“Hi, Dr. Carver, I’m Leslee Myles. Remember me?”

Zack just stood there in the doorway like a zombie, totally toasted and looking even more run-down than his shabby, depressed, surroundings.

“If you’re seeking to achieve artifact status on those rags you’re wearing, I think you’re there,” Leslee cracked.

Zack blinked then stared vacantly as if someone popped his escape key. In the inebriated blur of his adult life he hardly remembered anyone. Yet this apparition from nearly a decade ago, now poised before him, sprang out of his memory like a blast of pure oxygen. He was at once struck with the fact that she no longer looked needy and paradoxically—he read in her eyes a reflection and amplification of his own neediness.

Leslee Myles had changed—big time. Now in her late twenties, she looked confident, graceful and delicious.

As opposed to their first meeting, when Leslee struggled to put words together, it was now Zack who stood there dumbstruck. Finally he managed to blurt out, “Rosy?”

Leslee’s smile widened and warmed. “You remembered … encouraging. I’ve got some things to say and I want to say them now. Dr. Carver, I’m reasonably certain that you have no idea how much our Negev experience affected me. My life did a complete one-eighty degree turn thanks to you. When I came home from Israel with my A, I sat my parents down and told them that I’d taken enough from them, both bad and good. I said I was going to earn my own way in life and that I wasn’t going to accept any legacy admittance to law school. I decided to use my fifth year at USC to turn my long parade of C’s and D’s into straight A’s, and to a great extent because of my work with you in the Negev, I was able to earn a master’s degree in archeology. Mom and Dad were tickled pink. Then I stunned everyone in the law firm by getting a 179 on the law boards. That’s out of a possible 180. Dad’s L-SATs were nowhere near that. I was accepted with a scholarship at UC Berkeley Law School. Law schools like high LSAT scores and science majors. I think it has something to do with the scientific method and deductive reasoning. Anyway, after graduation I worked with my father and my brother J J and became the firm’s intellectual property maven. I won a major case before the Supreme Court involving the Cardiac Event Monitor … and if you don’t start thinking about changing your lifestyle in a hurry, you ought to consider getting one,” she added with overt disapproval. “I can get you a good deal.”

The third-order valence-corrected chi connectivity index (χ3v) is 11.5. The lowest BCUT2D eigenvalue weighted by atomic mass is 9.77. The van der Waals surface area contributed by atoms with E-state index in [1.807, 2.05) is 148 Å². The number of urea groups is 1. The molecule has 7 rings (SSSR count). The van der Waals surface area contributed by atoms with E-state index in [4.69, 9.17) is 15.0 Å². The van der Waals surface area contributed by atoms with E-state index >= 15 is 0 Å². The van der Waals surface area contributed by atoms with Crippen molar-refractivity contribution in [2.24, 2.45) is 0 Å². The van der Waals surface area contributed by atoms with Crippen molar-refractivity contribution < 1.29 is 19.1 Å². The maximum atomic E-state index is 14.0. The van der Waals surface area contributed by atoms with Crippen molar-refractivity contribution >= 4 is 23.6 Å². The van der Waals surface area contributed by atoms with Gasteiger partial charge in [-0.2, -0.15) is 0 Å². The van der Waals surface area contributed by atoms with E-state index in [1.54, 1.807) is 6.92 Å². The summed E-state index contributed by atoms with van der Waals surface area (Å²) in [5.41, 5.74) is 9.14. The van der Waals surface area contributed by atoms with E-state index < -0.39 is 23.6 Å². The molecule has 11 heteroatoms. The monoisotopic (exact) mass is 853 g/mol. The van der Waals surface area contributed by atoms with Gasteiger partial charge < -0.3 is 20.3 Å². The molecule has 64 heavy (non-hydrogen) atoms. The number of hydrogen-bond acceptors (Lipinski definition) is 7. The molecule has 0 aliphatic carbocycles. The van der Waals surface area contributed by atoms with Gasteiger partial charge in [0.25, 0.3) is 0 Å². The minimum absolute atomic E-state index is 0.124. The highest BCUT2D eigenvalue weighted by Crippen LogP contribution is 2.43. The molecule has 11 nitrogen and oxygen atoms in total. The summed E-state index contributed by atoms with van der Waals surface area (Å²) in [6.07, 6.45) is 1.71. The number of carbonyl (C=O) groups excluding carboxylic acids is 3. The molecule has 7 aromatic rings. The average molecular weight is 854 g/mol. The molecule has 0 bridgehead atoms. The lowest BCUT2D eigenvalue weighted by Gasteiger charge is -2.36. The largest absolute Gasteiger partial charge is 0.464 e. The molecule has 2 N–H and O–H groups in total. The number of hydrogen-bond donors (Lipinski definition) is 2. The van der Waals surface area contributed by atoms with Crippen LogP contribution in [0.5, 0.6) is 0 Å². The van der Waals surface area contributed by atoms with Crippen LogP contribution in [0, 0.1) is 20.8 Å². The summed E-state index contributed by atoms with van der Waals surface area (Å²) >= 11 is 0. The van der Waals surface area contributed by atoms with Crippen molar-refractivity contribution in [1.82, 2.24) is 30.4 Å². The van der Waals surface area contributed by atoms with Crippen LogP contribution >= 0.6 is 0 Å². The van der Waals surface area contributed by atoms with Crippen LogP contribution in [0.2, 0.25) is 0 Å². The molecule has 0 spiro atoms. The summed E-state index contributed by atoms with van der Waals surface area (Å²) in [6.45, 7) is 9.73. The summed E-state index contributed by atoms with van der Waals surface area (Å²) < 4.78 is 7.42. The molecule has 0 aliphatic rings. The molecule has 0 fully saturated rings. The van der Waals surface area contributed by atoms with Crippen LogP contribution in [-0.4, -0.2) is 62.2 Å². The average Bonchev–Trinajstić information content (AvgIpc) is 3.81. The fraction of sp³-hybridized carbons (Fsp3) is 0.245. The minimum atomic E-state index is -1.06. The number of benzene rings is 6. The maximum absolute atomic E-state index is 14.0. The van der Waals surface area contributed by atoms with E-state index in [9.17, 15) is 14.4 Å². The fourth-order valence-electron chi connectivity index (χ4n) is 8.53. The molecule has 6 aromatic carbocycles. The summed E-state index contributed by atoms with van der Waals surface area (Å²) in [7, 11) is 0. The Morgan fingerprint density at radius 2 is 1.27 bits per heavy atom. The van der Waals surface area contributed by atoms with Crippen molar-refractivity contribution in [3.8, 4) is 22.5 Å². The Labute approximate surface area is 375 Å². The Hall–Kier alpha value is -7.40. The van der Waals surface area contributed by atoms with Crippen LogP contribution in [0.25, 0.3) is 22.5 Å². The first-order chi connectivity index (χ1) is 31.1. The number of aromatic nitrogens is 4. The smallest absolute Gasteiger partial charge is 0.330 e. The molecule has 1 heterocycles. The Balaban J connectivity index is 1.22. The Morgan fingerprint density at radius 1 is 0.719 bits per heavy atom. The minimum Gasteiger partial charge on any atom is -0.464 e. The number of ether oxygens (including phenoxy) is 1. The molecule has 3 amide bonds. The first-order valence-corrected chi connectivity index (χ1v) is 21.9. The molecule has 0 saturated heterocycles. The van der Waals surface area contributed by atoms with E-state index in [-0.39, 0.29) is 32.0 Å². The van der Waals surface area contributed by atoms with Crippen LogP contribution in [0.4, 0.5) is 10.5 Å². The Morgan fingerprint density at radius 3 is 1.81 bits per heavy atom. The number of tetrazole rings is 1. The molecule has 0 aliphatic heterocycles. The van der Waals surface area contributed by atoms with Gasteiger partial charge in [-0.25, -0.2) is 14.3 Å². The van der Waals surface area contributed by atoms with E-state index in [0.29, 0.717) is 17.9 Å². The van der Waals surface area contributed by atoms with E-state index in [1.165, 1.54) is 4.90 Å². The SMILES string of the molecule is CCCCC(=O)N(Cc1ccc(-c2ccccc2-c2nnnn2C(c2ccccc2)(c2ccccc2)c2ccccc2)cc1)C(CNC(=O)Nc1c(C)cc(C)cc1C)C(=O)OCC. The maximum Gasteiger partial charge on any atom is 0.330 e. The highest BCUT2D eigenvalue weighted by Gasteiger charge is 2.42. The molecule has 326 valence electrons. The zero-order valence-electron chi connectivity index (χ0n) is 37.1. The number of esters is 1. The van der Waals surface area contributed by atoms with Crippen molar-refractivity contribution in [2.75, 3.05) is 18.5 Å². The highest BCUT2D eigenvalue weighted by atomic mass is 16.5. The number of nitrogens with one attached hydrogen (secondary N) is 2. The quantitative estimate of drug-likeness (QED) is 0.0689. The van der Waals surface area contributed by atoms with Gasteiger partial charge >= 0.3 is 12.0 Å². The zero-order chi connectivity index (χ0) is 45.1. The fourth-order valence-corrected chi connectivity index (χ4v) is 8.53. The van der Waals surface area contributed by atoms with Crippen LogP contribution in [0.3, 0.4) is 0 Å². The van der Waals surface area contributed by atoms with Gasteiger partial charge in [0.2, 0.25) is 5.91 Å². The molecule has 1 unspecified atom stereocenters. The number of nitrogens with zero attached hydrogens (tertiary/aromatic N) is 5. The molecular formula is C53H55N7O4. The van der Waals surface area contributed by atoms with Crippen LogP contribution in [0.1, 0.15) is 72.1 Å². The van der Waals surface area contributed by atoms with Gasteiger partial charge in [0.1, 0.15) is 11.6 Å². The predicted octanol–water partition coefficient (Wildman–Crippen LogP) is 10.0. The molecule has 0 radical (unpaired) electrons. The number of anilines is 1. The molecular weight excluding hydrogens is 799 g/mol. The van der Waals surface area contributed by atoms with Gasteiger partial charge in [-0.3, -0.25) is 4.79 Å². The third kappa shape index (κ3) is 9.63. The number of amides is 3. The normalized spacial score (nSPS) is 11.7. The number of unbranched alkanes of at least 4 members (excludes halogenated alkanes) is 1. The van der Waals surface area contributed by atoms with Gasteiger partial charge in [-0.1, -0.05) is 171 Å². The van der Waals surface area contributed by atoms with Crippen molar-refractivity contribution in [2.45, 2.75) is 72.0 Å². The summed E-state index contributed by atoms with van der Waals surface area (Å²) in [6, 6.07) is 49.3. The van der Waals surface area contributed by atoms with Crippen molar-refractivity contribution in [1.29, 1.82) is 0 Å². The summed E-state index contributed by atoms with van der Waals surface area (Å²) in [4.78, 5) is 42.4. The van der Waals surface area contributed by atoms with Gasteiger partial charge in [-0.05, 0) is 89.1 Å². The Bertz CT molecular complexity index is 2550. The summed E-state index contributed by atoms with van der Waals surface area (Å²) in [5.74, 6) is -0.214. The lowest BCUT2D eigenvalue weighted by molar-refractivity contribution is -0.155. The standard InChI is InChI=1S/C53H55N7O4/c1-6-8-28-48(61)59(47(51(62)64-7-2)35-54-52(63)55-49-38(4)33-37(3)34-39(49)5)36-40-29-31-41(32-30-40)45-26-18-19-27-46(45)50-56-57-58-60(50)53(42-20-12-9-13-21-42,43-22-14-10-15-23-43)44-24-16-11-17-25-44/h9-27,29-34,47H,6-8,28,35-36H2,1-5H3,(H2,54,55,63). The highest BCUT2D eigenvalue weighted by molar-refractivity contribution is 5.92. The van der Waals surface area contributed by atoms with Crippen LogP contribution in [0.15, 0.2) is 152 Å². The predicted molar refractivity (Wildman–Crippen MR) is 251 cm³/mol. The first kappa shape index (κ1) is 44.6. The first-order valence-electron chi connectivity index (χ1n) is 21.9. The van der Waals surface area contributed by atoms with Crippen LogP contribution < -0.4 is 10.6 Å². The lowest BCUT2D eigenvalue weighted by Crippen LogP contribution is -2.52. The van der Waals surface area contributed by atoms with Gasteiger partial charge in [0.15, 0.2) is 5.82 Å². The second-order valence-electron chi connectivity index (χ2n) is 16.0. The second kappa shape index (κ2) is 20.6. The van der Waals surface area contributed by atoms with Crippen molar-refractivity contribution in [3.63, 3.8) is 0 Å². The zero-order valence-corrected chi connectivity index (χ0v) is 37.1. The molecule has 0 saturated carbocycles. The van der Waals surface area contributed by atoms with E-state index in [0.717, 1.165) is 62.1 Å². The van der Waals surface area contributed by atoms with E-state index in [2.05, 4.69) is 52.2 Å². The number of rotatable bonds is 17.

Zack’s brow puckered and he hung his head. Leslee continued, “I also prevailed in a class action suit against the recording industry which finally gave the artists the right to legal fee recovery and punitive damages… up to three times in cases where they were forced to sue or audit major corporations to get a legitimate count on their contracted royalty payments. It set a precedent for the entire entertainment business and I wrote a textbook on the subject, Intellectual Propers. They use it in most law schools—even Harvard and Yale.”